Internationally acclaimed award winning Bangladeshi journalist, Salah Uddin Shoaib Choudhury and his film production company recently announced a project [named Learning Through Entertainment], under which seven movies will be made on Sharia law, Jihad, Burqa, Stoning, Beheading, Polygamy and Child Marriage in Muslim nations.
Filming of BLACK, a movie under this project will begin in December 2010. Meanwhile, script and screenplay for this has already been completed.
Commenting on the first movie of the Learning Through Entertainment project, public relations department of Vibgyor Films said, the short synopsis of this film is:
“Shantigram is a remote village in Bangladesh. Thirty-five years back, there was religious harmony in the area, where people from various religious beliefs were living in peace.
But, for past decades, Islamism and activities of Islamists became gradually prominent in the entire village. Clergies in the mosques and madrassas became increasingly influential in the locality, thus imposing Sharia law, which ultimately turned into nightmare for the villagers.
Muslim men are encouraged by the clergies in having more than one wife, as Islam allows polygamy. Under such situation, wives of the Muslim men ultimately turned into mere slaves, thus taking part domestic works as well helping the husband in agro production. When a wife became physically ill, the husband showed unwillingness in sending her to nearby hospital for treatment, as the man considers hospitals as evil, as male and female doctors work their without burqa.
Whipping and other form of severe physical torture of men and women on various charges gradually become regular in the village, which is applied by local ‘Sharia Committee’ formed by clergies and Islamic fanatics.
In Bangladeshi rural areas, male and female Bauls, [who are a group of mystic minstrels from Bengal. Bauls constitute both a syncretic religious sect and a musical tradition. Bauls are a very heterogeneous group, with many different subsects, but their membership mainly consists of Vaishnava Hindus and Sufi Muslims. They can often be identified by their distinctive clothes and musical instruments], enjoyed a loving status for centuries, while they are known to be people promoting religious harmony and tolerance. But, with the rise of Islamist groups, Sharia appliers and Muslim fanatics, Bauls are declared infidels in the locality, thus pushing their lives into misery. Bauls, who live on entertaining people through Sufi songs thus receiving donations and charities, are denied any help by the local influential Muslim leaders and clergies. They are given ultimatum either to become Muslim to leave the area. This though generates anger and severe reaction in the minds of Bauls, they are unable to speak out fearing harsh actions by the Islamists and Mullahs.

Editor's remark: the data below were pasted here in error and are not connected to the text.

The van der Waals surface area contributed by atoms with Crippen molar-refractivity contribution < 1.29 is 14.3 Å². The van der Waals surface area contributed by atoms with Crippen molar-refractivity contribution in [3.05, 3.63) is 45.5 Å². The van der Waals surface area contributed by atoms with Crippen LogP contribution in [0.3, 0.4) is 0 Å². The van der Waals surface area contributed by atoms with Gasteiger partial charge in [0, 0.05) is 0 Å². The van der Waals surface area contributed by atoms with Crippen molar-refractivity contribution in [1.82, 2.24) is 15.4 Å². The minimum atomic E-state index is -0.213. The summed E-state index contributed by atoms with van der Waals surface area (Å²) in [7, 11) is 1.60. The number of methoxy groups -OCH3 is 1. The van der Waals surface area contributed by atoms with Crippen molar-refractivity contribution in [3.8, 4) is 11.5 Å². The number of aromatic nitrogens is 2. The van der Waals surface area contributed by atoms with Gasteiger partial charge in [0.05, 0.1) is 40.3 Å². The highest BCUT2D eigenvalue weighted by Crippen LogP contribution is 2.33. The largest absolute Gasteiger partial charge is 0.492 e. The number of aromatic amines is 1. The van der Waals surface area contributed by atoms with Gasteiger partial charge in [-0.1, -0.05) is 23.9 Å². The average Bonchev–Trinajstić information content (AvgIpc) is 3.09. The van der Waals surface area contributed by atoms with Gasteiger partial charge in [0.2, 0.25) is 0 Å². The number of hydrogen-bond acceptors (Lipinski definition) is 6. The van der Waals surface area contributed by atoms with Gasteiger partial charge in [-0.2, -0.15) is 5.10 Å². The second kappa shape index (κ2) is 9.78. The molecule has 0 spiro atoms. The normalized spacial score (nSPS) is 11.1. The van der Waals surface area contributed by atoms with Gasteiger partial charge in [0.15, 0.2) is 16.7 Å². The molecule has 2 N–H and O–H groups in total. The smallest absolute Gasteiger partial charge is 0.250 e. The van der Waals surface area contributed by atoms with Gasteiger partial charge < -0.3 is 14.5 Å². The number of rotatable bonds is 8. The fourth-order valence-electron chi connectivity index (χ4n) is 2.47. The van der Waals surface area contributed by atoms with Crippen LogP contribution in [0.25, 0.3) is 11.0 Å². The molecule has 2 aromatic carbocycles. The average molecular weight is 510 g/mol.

In the meantime, several Islamist NGOs become extremely active in the village, while mostly they target Hindu, Christian, Buddhist and non-Muslim families. In the name of offering loans of financial help, young boys and girls in those non-Muslim families are regularly abducted for forceful conversion into Islam. Gradually the village sees systematic eliminations of religious minorities.
BLACK is a film, which shows the current situation in rural Bangladesh [which actually is very similar with villages in other Muslim nations], where Sharia law is forcefully imposed on people while systematic elimination of religious minorities continue.
Hidden tears of Muslim women under the imposed Islamic veils are clearly shown in this film.
This film is against Sharia, Islamism, religious intolerance, hate speech and repression of women under Sharia law. This film is aimed at creating massive awareness in the people in Muslim nations in standing against Islamism and Sharia, thus voicing for reform in Islam, Koran and Islamic codes.
BLACK is the first film of the planned series of seven movies. Each of the movies is aimed at ultimately projecting problems inside Islam and Sharia law in a very bold manner.
Initial language of BLACK is Bangla, while it will be dubbed in various languages in future. There are around 300 million Bangla speaking population in Bangladesh and India only. Our initial target group is this 300 million people. Later, with dubbing in other languages as well as using sub-titles in English, French, Hindi, Urdu etc, we shall reach a few hundred millions of people in the entire Muslim country and the world.”
Shoaib Choudhury has earlier directed a Bangla film named Shongshoy and is currently working on another feature film named Leelakhela.
Shongshoy is based on the story of high-profile dowry in Muslim societies as well repression of women after marriage. This film has already drawn attention of Bangladeshi cine critics.
Vibgyor Films has requested broadcast companies in India, Middle East, United Kingdom, European Union, United States, Australia and Canada to contact for broadcasting this film on various TV channels as well as copyright for selling DVDs. Total length of Shongshoy is 90 minutes.
Leelakhela is based on the theme of confronting militant Islam, Jihad and social evils in the societies. This film will be ready for release in 2011. Vibgyor Films will sign a Bollywood female actor in Leelakhela.
Choudhury’s films are not made for mere entertainment. But, each of his films contain very specific and bold message for the society.